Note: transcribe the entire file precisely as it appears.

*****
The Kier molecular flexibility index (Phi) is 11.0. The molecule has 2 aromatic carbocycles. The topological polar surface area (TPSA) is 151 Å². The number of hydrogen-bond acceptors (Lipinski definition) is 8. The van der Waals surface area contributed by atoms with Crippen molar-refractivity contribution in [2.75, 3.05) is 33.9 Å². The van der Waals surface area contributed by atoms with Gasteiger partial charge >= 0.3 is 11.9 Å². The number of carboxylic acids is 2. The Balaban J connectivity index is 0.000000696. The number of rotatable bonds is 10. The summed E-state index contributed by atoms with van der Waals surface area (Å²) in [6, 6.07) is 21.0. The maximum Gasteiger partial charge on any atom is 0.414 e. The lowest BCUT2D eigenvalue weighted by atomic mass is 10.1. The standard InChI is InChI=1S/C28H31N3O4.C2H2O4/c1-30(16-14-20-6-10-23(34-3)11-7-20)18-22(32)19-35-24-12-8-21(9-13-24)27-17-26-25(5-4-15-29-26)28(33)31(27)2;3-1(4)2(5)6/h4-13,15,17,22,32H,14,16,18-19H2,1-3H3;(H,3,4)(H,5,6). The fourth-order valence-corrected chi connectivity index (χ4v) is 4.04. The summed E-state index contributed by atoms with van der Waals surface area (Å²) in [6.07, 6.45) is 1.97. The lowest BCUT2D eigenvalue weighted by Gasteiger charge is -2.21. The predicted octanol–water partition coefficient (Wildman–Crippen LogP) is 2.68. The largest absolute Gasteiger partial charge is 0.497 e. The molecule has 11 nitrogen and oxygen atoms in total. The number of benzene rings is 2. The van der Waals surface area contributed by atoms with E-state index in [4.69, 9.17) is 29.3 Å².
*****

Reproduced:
The Kier molecular flexibility index (Phi) is 11.0. The molecule has 2 aromatic carbocycles. The topological polar surface area (TPSA) is 151 Å². The number of hydrogen-bond acceptors (Lipinski definition) is 8. The van der Waals surface area contributed by atoms with Crippen molar-refractivity contribution in [2.75, 3.05) is 33.9 Å². The van der Waals surface area contributed by atoms with Gasteiger partial charge >= 0.3 is 11.9 Å². The number of carboxylic acids is 2. The Balaban J connectivity index is 0.000000696. The number of rotatable bonds is 10. The summed E-state index contributed by atoms with van der Waals surface area (Å²) in [6, 6.07) is 21.0. The maximum Gasteiger partial charge on any atom is 0.414 e. The lowest BCUT2D eigenvalue weighted by atomic mass is 10.1. The standard InChI is InChI=1S/C28H31N3O4.C2H2O4/c1-30(16-14-20-6-10-23(34-3)11-7-20)18-22(32)19-35-24-12-8-21(9-13-24)27-17-26-25(5-4-15-29-26)28(33)31(27)2;3-1(4)2(5)6/h4-13,15,17,22,32H,14,16,18-19H2,1-3H3;(H,3,4)(H,5,6). The fourth-order valence-corrected chi connectivity index (χ4v) is 4.04. The summed E-state index contributed by atoms with van der Waals surface area (Å²) in [6.07, 6.45) is 1.97. The lowest BCUT2D eigenvalue weighted by Gasteiger charge is -2.21. The predicted octanol–water partition coefficient (Wildman–Crippen LogP) is 2.68. The largest absolute Gasteiger partial charge is 0.497 e. The molecule has 11 nitrogen and oxygen atoms in total. The number of benzene rings is 2. The van der Waals surface area contributed by atoms with E-state index in [4.69, 9.17) is 29.3 Å².